It did have some good marketing back in the day.

  6. If it weren’t for the NFA, an SBR with a suppressor would make an awesome home defense gun that would still have a ton of versatility. Even if I were willing to go through the NFA nonsense—which I’m not—I still wouldn’t use an NFA gun to defend myself if I could help it.

  7. I’ve wanted to get a suppressed centerfire for a long time, and was doing everything I could to find a better alternative to 300 blk, and could not. Here’s why:

    Compared to pistol rounds:
    1) easier to get match or even just medium grade accurate rounds (rifle-level accuracy)
    2) easier to get a good ballistic coefficient

    To get any range out of a suppressed gun you need good accuracy and of course ballistic coefficient.

    Compared to 7.62×39
    1) accuracy…much harder to get accuracy off the shelf in 7.62×39 rounds
    2) limited subsonic selection
    3) harder to get to run in standard AR lowers, meaning a little less “same manual of arms” as with my other rifles

    Compared to .30 carbine
    Simply not a popular enough round to consider…selection of accurate and/or suppressed stuff is just not gonna be up to snuff

    Additional 300 blk advantages:
    Made to work in AR pattern mags.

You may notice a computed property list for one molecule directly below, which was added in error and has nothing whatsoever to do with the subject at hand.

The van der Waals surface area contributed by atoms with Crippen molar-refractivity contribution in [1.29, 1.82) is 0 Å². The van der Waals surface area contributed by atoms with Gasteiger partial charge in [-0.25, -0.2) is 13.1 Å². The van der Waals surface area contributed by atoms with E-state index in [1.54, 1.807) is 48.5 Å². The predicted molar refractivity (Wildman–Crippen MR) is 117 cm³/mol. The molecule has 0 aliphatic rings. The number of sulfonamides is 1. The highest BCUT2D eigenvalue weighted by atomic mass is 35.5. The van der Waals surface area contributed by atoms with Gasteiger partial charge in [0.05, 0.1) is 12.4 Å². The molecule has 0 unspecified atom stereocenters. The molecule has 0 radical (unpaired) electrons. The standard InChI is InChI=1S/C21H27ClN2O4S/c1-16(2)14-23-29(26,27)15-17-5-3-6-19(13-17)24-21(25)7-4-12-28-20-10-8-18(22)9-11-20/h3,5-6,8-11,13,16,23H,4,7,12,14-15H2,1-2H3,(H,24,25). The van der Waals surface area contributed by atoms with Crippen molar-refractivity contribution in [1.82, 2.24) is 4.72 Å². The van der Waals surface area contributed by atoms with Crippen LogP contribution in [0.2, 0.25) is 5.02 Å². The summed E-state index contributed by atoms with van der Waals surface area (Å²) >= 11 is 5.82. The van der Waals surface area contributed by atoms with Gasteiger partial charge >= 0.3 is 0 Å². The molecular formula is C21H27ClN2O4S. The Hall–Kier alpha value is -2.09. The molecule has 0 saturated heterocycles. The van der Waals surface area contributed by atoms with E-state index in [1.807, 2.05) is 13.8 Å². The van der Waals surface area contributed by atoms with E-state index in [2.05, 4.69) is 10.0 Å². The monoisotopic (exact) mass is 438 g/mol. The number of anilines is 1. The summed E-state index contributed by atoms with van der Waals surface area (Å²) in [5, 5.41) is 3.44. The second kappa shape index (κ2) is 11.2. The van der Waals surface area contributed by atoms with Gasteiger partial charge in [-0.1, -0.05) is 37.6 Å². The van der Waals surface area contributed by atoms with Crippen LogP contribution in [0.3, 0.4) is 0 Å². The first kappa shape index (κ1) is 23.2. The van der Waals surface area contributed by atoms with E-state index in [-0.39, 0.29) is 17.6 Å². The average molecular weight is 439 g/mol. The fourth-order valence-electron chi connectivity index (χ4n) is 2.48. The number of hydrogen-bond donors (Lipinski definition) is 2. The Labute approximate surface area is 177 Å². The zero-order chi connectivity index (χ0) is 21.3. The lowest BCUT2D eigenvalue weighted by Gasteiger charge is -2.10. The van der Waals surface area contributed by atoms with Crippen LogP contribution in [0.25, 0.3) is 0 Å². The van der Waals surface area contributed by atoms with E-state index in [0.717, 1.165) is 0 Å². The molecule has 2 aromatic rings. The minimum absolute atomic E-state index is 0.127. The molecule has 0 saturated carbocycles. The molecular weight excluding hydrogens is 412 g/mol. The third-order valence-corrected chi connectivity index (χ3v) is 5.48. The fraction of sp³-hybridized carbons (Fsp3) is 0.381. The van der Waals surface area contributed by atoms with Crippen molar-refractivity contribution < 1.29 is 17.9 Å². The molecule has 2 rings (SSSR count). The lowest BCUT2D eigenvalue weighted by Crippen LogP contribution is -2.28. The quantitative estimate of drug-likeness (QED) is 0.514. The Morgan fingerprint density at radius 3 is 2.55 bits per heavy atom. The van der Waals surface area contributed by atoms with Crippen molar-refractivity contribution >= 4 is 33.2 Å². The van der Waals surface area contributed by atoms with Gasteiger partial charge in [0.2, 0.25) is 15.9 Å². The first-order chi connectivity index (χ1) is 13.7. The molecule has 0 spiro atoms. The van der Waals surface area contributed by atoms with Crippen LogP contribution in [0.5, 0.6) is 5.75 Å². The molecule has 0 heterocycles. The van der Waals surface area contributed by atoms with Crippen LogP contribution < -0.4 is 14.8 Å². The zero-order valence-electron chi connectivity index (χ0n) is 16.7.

Made to work from .223 cases if you reload…who doesn’t have a million of those?
    Made to work from .308 bullets if you reload…who doesn’t have a million of those?
    Optimized for short-ish barrels (short enough to make suppressor not too long in the end), yah some other rounds do that fine, but not all…so that still counts as a notable factor
    Government adoption means popularity will only keep going up, selection up, and prices down.

    I genuinely tried to find something better…couldn’t. Frankly the world just needed a round that ticked off all the boxes:
    1) common brass
    2) common bullets (with lots of both cheap, mid-grade, and match-grade options in heavy and light)
    3) uses common AR-15 mags or at least only very slightly changed otherwise common mags
    4) goes in common AR-15 lowers
    5) good short barreled so is efficient at a length where suppressor isn’t unwieldy
    6) selection of ammo designed for relatively accurate shooting of both suppressed and unsuppressed
    7) pressure curve designed to be used both suppressed and unsuppressed
    8) common caliber so suppressors are already plentiful for it

    Lots of rounds check off many of those boxes…but only 300 blk gets them all….because it was literally designed to.

  8. The quick answer is, it’s actually more effective in the weapons we use today in the Military. 5.56 NATO is designed for a 20 inch barrel, in today’s Military we are using 16 inch. So not all the powder burns, we lose some of the effectiveness of the round. Yes it’s still absolutely an amazing round coming out of a 16 inch barrel. .300 blk is designed to burn in 9 inches, thus getting maximum use of the round. I’ve used both rounds in my military career, and would have to say .300 blk is actually better.